So anyway, here’s my takeaway. Nazarene scholars won’t embrace the fundamentalist inerrancy view, because of the evidence right in front of them as they look at the Scriptures. Apparently our early scholars also came to that conclusion as the evidence stacked up in front of them. Interesting, to me, is that hundreds of years ago committed Christians were noticing the same things in the texts – including Adam Clarke, John Wesley, John Calvin and Matthew Henry! Our fundamentalist friends indicate you can’t really embrace the Scriptures and follow Jesus without strict inerrancy, but history shows that plenty of people do.
I’ve written a few posts about biblical inspiration, and some of the conundrums we face in trying to understand the human and divine interface in the Scriptures, and what that means for interpreting and applying the Bible. Someone might ask, Why talk about this at all? Just believe!
Quite a few reasons, compelling ones for many people. (In no particular order), first, with widespread exposure to other cultures and the world religions today, many people ask “How is the Christian Bible different than any other religion’s Scriptures? Why would I consider it more authoritative than any other one?” As hard as this may be for some Christians to comprehend, circular arguments that basically boil down to “because we say so” or “because the Bible claims that God says so” do not convince people. I’ve watched many young people walk away from church because no one would offer them better answers than “just believe what we tell you.”
Secondly, people know that the Bible has been used by Christians to promote some pretty terrible things: slavery, Crusade, racial prejudice, hatred, to name a few. This makes them wonder if the problem is in the Bible or Christianity itself and if there is anything good and life-giving to be found in either. They also know Christians have used the Bible to disagree with science, (for example: Galileo, Copernicus, and the earth revolving around the sun), and latter realized science was actually right.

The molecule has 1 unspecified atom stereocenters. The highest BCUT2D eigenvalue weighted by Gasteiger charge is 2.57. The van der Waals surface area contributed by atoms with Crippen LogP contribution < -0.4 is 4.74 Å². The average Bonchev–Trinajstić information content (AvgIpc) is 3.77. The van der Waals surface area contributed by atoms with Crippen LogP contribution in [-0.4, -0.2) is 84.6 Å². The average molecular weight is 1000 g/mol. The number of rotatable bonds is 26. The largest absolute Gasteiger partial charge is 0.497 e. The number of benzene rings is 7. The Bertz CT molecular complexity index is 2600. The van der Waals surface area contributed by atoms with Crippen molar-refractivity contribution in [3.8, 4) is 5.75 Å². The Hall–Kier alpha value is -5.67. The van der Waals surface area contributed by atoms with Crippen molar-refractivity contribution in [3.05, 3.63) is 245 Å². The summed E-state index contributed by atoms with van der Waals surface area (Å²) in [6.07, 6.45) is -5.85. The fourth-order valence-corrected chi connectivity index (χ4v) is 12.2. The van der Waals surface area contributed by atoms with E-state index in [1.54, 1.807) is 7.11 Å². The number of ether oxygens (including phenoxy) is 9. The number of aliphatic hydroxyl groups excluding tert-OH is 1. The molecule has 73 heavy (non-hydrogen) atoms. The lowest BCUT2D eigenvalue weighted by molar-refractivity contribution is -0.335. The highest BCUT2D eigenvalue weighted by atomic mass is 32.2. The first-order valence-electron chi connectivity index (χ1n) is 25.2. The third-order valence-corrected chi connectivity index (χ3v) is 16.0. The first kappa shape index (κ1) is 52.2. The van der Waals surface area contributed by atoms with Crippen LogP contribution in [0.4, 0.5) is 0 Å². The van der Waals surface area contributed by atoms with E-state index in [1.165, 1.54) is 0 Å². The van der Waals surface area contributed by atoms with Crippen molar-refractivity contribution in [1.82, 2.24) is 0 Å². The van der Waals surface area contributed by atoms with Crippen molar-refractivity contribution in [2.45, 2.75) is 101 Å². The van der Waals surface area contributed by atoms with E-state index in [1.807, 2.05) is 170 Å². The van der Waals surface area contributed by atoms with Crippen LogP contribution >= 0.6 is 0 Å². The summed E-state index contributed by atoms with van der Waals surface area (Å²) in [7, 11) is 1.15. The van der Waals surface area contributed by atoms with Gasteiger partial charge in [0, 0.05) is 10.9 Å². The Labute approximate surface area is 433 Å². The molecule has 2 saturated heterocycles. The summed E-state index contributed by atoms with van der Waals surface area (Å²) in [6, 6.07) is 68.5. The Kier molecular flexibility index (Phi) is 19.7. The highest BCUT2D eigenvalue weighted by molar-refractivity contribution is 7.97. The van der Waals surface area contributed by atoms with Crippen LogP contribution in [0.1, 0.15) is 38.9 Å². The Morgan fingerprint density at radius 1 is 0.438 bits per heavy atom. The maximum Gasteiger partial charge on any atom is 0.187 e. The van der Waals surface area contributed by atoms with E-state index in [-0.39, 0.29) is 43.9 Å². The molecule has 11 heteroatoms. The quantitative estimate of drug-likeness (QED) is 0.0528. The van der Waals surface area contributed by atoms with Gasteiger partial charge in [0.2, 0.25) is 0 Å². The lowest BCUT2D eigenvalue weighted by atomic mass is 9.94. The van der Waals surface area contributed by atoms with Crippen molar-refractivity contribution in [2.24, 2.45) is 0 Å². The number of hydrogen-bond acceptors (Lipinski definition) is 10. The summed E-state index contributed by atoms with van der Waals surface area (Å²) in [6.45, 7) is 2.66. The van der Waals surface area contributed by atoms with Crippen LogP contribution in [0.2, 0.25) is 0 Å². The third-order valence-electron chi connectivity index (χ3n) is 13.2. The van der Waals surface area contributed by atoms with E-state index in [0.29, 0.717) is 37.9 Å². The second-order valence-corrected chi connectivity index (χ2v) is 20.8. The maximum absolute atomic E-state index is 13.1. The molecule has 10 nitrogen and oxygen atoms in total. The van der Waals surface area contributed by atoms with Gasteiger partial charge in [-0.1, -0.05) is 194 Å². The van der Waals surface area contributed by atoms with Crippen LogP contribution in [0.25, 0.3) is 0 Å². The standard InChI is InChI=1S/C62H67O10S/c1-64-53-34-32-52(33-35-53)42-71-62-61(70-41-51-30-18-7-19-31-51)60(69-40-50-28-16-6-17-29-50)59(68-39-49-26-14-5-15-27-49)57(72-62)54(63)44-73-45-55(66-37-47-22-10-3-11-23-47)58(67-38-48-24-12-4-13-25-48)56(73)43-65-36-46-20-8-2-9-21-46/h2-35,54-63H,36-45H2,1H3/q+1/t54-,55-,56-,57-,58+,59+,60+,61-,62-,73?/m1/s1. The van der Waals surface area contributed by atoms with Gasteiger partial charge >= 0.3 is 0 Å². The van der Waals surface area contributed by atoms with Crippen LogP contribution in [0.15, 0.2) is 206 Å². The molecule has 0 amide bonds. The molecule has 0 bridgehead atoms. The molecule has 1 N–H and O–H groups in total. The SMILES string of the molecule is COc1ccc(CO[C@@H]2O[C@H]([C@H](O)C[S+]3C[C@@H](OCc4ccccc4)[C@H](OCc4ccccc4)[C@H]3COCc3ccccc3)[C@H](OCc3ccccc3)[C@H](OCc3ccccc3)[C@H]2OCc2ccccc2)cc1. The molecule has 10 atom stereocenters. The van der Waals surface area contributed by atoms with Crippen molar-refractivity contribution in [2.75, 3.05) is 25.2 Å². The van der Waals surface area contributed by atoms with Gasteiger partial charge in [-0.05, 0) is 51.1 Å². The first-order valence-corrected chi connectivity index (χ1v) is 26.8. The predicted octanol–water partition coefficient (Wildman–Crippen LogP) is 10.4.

Third, people have enough information today about history, archeology, the human input to the Bible, and how the Scriptures were gathered together, they wonder how to reconcile the human aspects of this Book with the claim that it is Divinely inspired. As I’ve mentioned before, when they read Paul saying things like “I don’t remember if I baptized anyone else” or “now this isn’t a word from the Lord, it’s from me…” they wonder how many other places like this reflect the human element in Scripture, and in what sense it is Divinely-inspired. Psalms about bashing infants’ heads on the rocks in revenge cause them to wonder the same thing.
Fourth, people have figured out that certain parts of the Bible are true-er than others, and we are to treat certain parts of the Bible differently than others. For example, look at the book of Job. Throughout the book Job’s friends make theological arguments they insist are true. But at the end of the book God Himself declares that they were wrong and so were their statements. So, throughout the book of Job, we have theological statements about God that God later says are incorrect. We clearly would be mistaken to assume that the speeches of Job’s friends are to be understood as revealing the truth about God. If we are to learn the lesson from the Book of Job, we have to see the larger picture painted by the whole book, and not assume every verse is equally true about God. God Himself says they aren’t. We would mis-understand the clear intention of the book of Job if we treat each verse as equally, literally true.
I want to keep this short, so I will come around to this subject again later. But suffice it to say, 21st century people have many, and sometimes new, questions about the Bible’s true-ness, and working through a doctrine of Inspiration that makes sense of everything we know is important for those who don’t want to “check their brains at the door and just believe” whatever we tell them.